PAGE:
Dietician qualifications can vary in different parts of the world, although a typical baseline requirement is the completion of a bachelor's degree with coursework in the health sciences. In some areas, the term dietician has legal title protection and indicates the attainment of specific dietician qualifications. The title, qualifications, and responsibilities of a dietician will sometimes differ according to the work setting. Dietician as a technical term typically implies more specific qualifications than the word nutritionist, which might have no legal meaning.
Many Western countries mandate some type of licensure or certification for dieticians. Dieticians are considered to be therapeutic or clinical workers in the United States and the United Kingdom, as well as in many parts of Africa. In some areas of Europe and Japan, dieticians tend to be primarily food service workers.
Dietician jobs can occur in a wide variety of settings. Some dieticians might work in nursing homes, hospitals, doctor's offices, community facilities, or in people's homes via home healthcare companies. Self-employed dieticians can function as consultants to healthcare facilities or offer individual counseling on topics like weight loss or reducing cholesterol.
Some dieticians might choose to be involved in a management position, overseeing other dieticians and food service workers. This type of management experience could occur in schools, prisons, cafeterias, or healthcare settings. Dieticians can be known as community dieticians, public health dieticians, research dieticians, food service dieticians, or clinical dieticians depending on the setting in which the work takes place.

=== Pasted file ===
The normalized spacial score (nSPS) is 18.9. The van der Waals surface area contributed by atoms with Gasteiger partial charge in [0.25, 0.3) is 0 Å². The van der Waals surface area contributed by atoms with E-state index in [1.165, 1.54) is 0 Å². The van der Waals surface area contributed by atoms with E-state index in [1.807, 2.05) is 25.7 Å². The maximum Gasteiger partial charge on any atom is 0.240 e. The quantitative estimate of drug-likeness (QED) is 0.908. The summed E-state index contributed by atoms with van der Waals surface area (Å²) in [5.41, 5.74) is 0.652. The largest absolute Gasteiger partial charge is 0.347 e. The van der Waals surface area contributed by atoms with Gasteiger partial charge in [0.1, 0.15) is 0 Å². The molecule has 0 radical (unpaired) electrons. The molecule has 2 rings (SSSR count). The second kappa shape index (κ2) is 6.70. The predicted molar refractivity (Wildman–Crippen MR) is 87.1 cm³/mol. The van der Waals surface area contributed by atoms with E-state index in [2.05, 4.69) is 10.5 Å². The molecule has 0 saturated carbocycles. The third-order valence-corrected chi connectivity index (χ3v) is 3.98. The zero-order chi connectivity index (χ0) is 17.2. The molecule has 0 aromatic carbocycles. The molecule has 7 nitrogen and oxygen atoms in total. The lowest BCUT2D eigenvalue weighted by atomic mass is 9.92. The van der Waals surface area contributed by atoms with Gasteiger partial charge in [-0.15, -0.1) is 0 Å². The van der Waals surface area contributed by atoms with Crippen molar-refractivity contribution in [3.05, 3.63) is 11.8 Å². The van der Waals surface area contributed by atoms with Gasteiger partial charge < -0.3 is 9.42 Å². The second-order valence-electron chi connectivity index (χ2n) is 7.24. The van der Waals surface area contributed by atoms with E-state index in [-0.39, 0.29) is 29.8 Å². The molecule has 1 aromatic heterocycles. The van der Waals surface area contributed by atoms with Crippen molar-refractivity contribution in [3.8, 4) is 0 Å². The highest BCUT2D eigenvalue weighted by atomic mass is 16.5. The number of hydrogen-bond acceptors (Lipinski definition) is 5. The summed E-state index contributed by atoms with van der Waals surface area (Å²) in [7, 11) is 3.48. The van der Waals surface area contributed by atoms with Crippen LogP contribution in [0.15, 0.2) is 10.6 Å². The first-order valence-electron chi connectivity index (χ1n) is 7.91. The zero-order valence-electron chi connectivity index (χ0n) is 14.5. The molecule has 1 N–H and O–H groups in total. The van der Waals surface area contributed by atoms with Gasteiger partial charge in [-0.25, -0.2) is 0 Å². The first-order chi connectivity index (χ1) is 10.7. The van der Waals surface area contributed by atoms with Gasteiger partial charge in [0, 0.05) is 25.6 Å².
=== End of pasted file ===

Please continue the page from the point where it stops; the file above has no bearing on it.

U.S. states vary in their regulatory guidelines for dietician qualifications. Some states mandate licensure, while others require certification or registration. As of 2011, a handful of states did not have any laws regulating dietician qualifications. To be a member of the American Dietetic Association, individuals must successfully complete an examination and regularly accrue continuing education credits after registration. Some dieticians in the United States are additionally certified in specific types of dietetic practice, such as diabetes-related education or pediatric nutrition.
In Canada, dieticians must be both registered and licensed to practice with the title of Registered Dietician. Australian dieticians have to be recognized as Accredited Practising Dieticians, or APD, to legally offer services to clients. South Africa regulates its dieticians and nutritionists under a variety of titles, all of which require a bachelor's degree with specific coursework. In the U.K., registration with the Health Professions Council is a requirement to meet dietician qualifications, in addition to a bachelor's degree in dietetics or postgraduate certification.